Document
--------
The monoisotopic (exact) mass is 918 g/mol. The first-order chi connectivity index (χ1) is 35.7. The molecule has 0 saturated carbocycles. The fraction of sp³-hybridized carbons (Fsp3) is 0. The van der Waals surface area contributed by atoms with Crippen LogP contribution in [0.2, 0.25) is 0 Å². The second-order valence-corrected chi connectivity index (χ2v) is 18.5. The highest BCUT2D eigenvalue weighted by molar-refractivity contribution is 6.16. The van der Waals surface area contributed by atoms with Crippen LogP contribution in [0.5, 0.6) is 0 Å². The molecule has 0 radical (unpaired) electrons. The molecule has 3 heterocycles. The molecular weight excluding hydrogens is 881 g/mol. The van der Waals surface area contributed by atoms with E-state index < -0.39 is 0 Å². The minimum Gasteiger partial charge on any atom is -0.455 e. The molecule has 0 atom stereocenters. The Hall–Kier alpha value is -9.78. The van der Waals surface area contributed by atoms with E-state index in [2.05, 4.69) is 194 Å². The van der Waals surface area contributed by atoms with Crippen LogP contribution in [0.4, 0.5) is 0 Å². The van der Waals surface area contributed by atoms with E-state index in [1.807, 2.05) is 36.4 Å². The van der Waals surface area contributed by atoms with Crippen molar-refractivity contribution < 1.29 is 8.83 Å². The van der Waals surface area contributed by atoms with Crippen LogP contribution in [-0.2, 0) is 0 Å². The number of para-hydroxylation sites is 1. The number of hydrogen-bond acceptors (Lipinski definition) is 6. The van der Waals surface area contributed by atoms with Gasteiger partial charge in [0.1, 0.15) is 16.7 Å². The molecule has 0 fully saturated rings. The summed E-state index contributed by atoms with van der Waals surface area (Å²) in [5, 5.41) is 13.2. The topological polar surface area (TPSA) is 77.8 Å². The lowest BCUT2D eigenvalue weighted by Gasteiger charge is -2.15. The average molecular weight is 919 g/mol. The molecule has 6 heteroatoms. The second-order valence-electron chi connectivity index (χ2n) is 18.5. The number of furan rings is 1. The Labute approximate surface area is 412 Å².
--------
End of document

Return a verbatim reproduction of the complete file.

The monoisotopic (exact) mass is 918 g/mol. The first-order chi connectivity index (χ1) is 35.7. The molecule has 0 saturated carbocycles. The fraction of sp³-hybridized carbons (Fsp3) is 0. The van der Waals surface area contributed by atoms with Crippen LogP contribution in [0.2, 0.25) is 0 Å². The second-order valence-corrected chi connectivity index (χ2v) is 18.5. The highest BCUT2D eigenvalue weighted by molar-refractivity contribution is 6.16. The van der Waals surface area contributed by atoms with Crippen LogP contribution in [0.5, 0.6) is 0 Å². The molecule has 0 radical (unpaired) electrons. The molecule has 3 heterocycles. The molecular weight excluding hydrogens is 881 g/mol. The van der Waals surface area contributed by atoms with E-state index < -0.39 is 0 Å². The minimum Gasteiger partial charge on any atom is -0.455 e. The molecule has 0 atom stereocenters. The Hall–Kier alpha value is -9.78. The van der Waals surface area contributed by atoms with E-state index in [2.05, 4.69) is 194 Å². The van der Waals surface area contributed by atoms with Crippen LogP contribution in [0.4, 0.5) is 0 Å². The van der Waals surface area contributed by atoms with E-state index in [1.807, 2.05) is 36.4 Å². The van der Waals surface area contributed by atoms with Crippen molar-refractivity contribution < 1.29 is 8.83 Å². The van der Waals surface area contributed by atoms with Crippen LogP contribution in [-0.2, 0) is 0 Å². The number of para-hydroxylation sites is 1. The number of hydrogen-bond acceptors (Lipinski definition) is 6. The van der Waals surface area contributed by atoms with Gasteiger partial charge in [0.1, 0.15) is 16.7 Å². The molecule has 0 fully saturated rings. The summed E-state index contributed by atoms with van der Waals surface area (Å²) in [5, 5.41) is 13.2. The topological polar surface area (TPSA) is 77.8 Å². The lowest BCUT2D eigenvalue weighted by Gasteiger charge is -2.15. The average molecular weight is 919 g/mol. The molecule has 6 heteroatoms. The second-order valence-electron chi connectivity index (χ2n) is 18.5. The number of furan rings is 1. The Labute approximate surface area is 412 Å².